To examine the time-dependent response of the GRE promoter to dexamethasone in the liver, the AdGRE.CAT vector (5 × 108 pfu) or AdRSV.CAT (as a positive control vector, 5 × 108 pfu) was administered intravenously to C57B1/6, mice and 24 hours later 50 μg dexamethasone was administered intraperitoneally. CAT activity in the liver, standardized to total protein concentration, was evaluated before and 1 to 14 days after Ad vector administration.
To quantify the time response of the GRE promoter to repeated administration of dexamethasone, the AdGRE.CAT vector (5 × 108 pfu) was administered intravenously to C57B1/6 mice and dexamethasone was administered intraperitoneally (50 μg/d) either 1 day or up to 6 days after Ad vector administration. CAT activity in the liver, referenced to total protein concentration, was evaluated before and 1 to 14 days after Ad vector administration.
In vitro evaluation of AdGRE.mTPO.
To evaluate the upregulation of the mTPO cDNA in the GRE.mTPO cassette transferred to HeLa cells by the AdGRE.mTPO vector, HeLa cells were infected (90 minutes, 37°C) in a serum-free medium with AdGRE.mTPO, at moi of 5 or 25. After 24 hours, 25 nmol/L dexamethasone was added to the culture medium to stimulate the GRE promoter. To access the upregulation of mTPO at the mRNA level, total RNA (10 μg) was isolated using guanidine isothiocyanate phenol-chloroform extraction,30 separated on a 1% agarose gel containing 2.2 mol/L formaldehyde, transferred to a nylon membrane (NYTRAN; Schleicher & Schuell, Keene, NH), and hybridized with a 32P-labeled mTPO cDNA probe and a glyceroaldehyde-3-phosphate dehydrogenase (GAPDH) cDNA probe31 (as an internal control) prepared by random priming and evaluated by autoradiography.32 To access the upregulation of mTPO at the protein level, Western blotting was performed by infecting HeLa cells with AdGRE.mTPO (25 moi), AdNull (25 moi), or AdCMV.mTPO (5 moi). After 24 hours, the cells were incubated with dexamethasone (25 nmol/L) or without dexamethasone for an additional 24 hours. Cells were lysed in 100 mmol/L Tris-HCl, pH 7.5, 75 mmol/L NaCl, 1% Triton X-100, 0.1% sodium dodecyl sulfate (SDS), 20 mmol/L EDTA, 0.1% phenylmethylsulfonyl fluoride (Sigma), and 1 μg/mL aprotinin (Sigma). Total protein (50 μg per lane) was separated on 10% SDS-polyacrylamide gels, transferred to nitrocellulose membrane (BIORAD, Hercules, CA), and incubated with a goat anti-mTPO antibody (R&D, Minneapolis, MN) at a 1:1,000 dilution. Alkaline phosphatase-conjugated swine anti-goat secondary antibody (Boehringer Mannheim, Indianapolis, IN) was used at 1:1,000 dilution and developed with nitroblue tetrazolium and 5-bromo-4-chloro-3-indolyl phosphate (BIORAD).
In vivo evaluation of AdGRE.mTPO.
Preliminary evaluation of the in vivo response of the inducible GRE promoter to dexamethasone was performed by administering the AdGRE.mTPO (5 × 108) vector intravenously to C57B1/6 mice and dexamethasone (50 μg/d) intraperitoneally on 1 to 3 successive days. As a negative control, AdNull (109 pfu) was administered intravenously to C57B1/6 mice with or without dexamethasone (50 μg/d; at 1 to 3 days after Ad vector administration). Platelet levels were determined in blood samples drawn from the tail vein with a capillary pipette (Unopette; Fisher Scientific, Springfield, MA) using a Neubauer hemocytometer (Fisher Scientific) 4 to 22 days after Ad vector administration.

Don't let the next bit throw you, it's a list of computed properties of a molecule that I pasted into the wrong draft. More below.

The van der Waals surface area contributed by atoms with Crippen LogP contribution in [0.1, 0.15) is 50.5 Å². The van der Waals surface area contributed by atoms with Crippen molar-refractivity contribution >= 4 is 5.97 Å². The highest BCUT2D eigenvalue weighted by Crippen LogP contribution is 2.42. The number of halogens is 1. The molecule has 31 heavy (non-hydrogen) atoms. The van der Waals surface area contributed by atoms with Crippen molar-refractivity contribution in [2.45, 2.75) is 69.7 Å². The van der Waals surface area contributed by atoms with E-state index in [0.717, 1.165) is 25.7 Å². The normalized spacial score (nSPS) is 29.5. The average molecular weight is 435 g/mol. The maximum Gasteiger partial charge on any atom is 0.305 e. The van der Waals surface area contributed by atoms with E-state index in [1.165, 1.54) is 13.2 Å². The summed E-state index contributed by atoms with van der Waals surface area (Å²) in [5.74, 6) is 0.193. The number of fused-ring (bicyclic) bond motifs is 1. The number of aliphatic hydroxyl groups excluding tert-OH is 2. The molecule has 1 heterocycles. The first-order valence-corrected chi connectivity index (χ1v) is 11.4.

Repeated in vivo upregulation of the GRE promoter in the AdGRE.mTPO by dexamethasone.
To examine the ability of repeated administration of dexamethasone to repetitively upregulate the GRE promoter after one-time administration of the AdGRE.mTPO vector, the AdGRE.mTPO vector (5 × 108 pfu) was administered intravenously to C57B1/6 mice and dexamethasone (50 μg/d) was administered intraperitoneally on 3 consecutive days starting at days 1, 22, and 43. The animals were then assessed for the amount of Ad genome DNA in liver, anti-Ad vector cytotoxic T-lymphocytes (CTL) and anti-Ad neutralizing antibodies, mTPO concentration in serum, megakaryocyte number in bone marrow, and the level of blood platelets before and at various times 1 to 64 days after vector administration.
To quantify the amount of AdGRE.mTPO Ad genome DNA in the liver over time, total genomic DNA was extracted from the liver by homogenizing in 3 mL lysis buffer (20 mmol/L Tris-HCl, pH 7.5, 600 mmol/L NaCl, 1% SDS, 10 mmol/L EDTA, 200 μg/mL proteinase K [Boehringer-Mannheim]). DNA was digested with HindIII, subjected to agarose gel electrophoresis, transferred to a nylon membrane (NYTRAN), and hybridized with a 32P-labeled Ad5 E4 cDNA probe, as described by Worgall et al.29 The relative amount of Ad genome was quantified by phosphorimager (Molecular Dynamics, Sunnyvale, CA).